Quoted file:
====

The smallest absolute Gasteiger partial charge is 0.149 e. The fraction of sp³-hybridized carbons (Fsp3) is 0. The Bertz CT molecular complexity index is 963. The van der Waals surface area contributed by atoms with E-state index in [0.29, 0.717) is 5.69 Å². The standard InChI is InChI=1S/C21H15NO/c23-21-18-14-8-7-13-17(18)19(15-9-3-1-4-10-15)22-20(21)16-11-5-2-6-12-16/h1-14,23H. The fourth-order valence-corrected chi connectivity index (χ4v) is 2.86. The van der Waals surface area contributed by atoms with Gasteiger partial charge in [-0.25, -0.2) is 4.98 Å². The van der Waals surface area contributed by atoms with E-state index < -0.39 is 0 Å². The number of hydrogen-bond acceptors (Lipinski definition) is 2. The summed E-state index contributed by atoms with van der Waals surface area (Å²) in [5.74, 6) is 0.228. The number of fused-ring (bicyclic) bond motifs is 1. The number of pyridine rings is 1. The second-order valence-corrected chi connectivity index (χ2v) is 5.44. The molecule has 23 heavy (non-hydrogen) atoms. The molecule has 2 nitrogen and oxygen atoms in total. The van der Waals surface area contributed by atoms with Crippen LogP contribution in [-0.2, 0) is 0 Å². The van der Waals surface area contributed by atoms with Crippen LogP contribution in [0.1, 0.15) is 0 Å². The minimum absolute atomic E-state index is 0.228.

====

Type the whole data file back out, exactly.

The smallest absolute Gasteiger partial charge is 0.149 e. The fraction of sp³-hybridized carbons (Fsp3) is 0. The Bertz CT molecular complexity index is 963. The van der Waals surface area contributed by atoms with E-state index in [0.29, 0.717) is 5.69 Å². The standard InChI is InChI=1S/C21H15NO/c23-21-18-14-8-7-13-17(18)19(15-9-3-1-4-10-15)22-20(21)16-11-5-2-6-12-16/h1-14,23H. The fourth-order valence-corrected chi connectivity index (χ4v) is 2.86. The van der Waals surface area contributed by atoms with Gasteiger partial charge in [-0.25, -0.2) is 4.98 Å². The van der Waals surface area contributed by atoms with E-state index < -0.39 is 0 Å². The number of hydrogen-bond acceptors (Lipinski definition) is 2. The summed E-state index contributed by atoms with van der Waals surface area (Å²) in [5.74, 6) is 0.228. The number of fused-ring (bicyclic) bond motifs is 1. The number of pyridine rings is 1. The second-order valence-corrected chi connectivity index (χ2v) is 5.44. The molecule has 23 heavy (non-hydrogen) atoms. The molecule has 2 nitrogen and oxygen atoms in total. The van der Waals surface area contributed by atoms with Crippen LogP contribution in [-0.2, 0) is 0 Å². The van der Waals surface area contributed by atoms with Crippen LogP contribution in [0.1, 0.15) is 0 Å². The minimum absolute atomic E-state index is 0.228.